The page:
The process of evaluation varies, depending upon the nature of the alleged injuries. A plaintiff's injuries may require only psychiatric and psychological examinations. Alternatively, a more extensive brain-injury evaluation may be necessary if brain function is raised as a legal issue. Each individual's medical records are reviewed prior to the examination to determine the specific assessment that is best suited to the needs of each individual case.
Forensic evaluations generally contain the following components:
- Complete medical history.
- Psychiatric mental status examination.
- Psychological assessment.
- Review of pertinent medical records, discovery and evidentiary deposition transcripts, school records, work product.
Please note that if cognitive status is a question, certain psychiatric evaluations may also involve the administration of specific neuropsychological tests. The precise assessment that is required is determined by the individual needs of the case.
Alleged brain injury, in most cases evaluated by Lexington Forensic Psychiatry, presents with one of three causes:
- Traumatic brain injury.
- Hypoxic-ischemic brain injury.
- Toxic-chemical brain injury.
The brain-injury evaluation process usually has some or all of the following components, in addition to the psychiatric and psychological evaluation and components listed above:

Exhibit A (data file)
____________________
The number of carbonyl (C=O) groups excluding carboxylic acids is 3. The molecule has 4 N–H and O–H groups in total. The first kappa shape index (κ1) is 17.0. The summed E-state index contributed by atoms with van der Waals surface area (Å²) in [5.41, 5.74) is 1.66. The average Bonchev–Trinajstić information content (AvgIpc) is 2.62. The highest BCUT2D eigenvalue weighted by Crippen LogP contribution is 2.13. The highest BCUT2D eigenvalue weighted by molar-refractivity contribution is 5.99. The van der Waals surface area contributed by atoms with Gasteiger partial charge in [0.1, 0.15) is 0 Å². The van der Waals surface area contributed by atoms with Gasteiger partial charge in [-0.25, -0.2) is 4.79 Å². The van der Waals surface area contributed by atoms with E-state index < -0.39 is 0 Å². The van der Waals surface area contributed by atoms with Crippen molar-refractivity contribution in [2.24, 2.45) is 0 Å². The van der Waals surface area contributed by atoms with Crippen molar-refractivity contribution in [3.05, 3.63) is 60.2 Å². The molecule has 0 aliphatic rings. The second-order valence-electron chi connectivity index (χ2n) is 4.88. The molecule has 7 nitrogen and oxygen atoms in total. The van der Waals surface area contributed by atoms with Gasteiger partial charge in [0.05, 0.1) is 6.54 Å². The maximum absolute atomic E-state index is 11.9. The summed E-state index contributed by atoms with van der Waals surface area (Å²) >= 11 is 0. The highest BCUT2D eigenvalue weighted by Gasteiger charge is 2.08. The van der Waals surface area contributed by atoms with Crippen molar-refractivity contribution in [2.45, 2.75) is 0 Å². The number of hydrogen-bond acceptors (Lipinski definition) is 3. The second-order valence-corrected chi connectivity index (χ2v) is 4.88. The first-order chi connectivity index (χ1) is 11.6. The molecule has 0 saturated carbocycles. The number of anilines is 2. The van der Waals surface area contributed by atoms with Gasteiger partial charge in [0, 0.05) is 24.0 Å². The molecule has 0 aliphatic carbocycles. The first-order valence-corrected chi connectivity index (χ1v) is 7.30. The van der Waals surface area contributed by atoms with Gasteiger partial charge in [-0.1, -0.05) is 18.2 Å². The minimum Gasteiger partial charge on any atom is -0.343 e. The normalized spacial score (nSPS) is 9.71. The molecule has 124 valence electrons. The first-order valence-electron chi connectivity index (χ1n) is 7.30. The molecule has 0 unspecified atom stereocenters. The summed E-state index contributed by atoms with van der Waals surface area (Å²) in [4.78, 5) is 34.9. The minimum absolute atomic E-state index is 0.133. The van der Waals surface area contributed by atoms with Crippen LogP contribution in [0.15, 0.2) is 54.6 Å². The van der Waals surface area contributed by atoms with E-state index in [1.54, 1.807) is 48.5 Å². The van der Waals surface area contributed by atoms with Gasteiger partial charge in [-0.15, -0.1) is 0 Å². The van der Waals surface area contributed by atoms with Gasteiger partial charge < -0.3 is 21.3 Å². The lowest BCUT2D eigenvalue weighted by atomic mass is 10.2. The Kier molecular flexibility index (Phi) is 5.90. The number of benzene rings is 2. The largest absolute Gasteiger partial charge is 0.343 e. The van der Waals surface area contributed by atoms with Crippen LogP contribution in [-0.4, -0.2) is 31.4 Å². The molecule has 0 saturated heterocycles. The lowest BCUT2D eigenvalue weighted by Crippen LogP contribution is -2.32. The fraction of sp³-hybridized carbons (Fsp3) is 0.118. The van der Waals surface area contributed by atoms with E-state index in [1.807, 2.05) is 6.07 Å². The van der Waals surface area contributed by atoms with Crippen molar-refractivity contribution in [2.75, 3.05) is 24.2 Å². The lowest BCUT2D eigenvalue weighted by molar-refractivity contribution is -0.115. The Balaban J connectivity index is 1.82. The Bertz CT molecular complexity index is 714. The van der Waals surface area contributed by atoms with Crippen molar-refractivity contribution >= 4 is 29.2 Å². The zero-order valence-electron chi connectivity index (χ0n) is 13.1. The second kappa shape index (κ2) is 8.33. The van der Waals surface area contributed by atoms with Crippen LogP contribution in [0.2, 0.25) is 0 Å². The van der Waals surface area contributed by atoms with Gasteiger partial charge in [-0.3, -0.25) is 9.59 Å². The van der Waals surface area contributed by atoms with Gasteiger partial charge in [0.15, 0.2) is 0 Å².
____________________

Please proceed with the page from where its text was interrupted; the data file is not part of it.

- Neurological examination.
- Neuropsychological assessment.
- Structural/functional brain imaging.
- Laboratory studies.
Medical HistoryA medial history is obtained regarding the person's injury. For instance, was it a psychologically traumatic injury in a motor-vehicle accident or assault, hypoxic injury due to drowning, perinatal-ischemic brain injury, or exposure to organic solvents? The person's history is explored to determine the impact, if any, the alleged injury has upon the functional activity of the person. Further history is obtained regarding past medical issues that may play a role in the complaint, activities of daily living, past psychiatric history, family history, social history, legal history, military history, and review of systems.
Mental Status ExaminationThe mental status examination is a face-to-face examination between the psychiatric physician and the patient. The purpose of the examination is to determine the function of elements of mental and brain activity. For instance, thought is examined to determine if the person can logically go from point "A" to point "B" in his thinking. Thought is also examined to determine the presence or absence of circumstantial thinking, loose associations, or other determinants of abnormal mental function. Content of the thinking is examined for delusional thoughts, morbid ideas, perceptual distortions, suicidal/homicidal ideas, or other signs of mental pathology. Language is examined for expressive and receptive function, repetition errors, and to determine if the person can properly take mental ideas and convert them to motor acts.
Orientation to person, place, and time is determined. Gross memory ability is determined. Evaluation of the mental stream of activity, mood, range of affect, and thought and motor speeds is completed. The mental status examination is a qualitative examination, and quantified elements...
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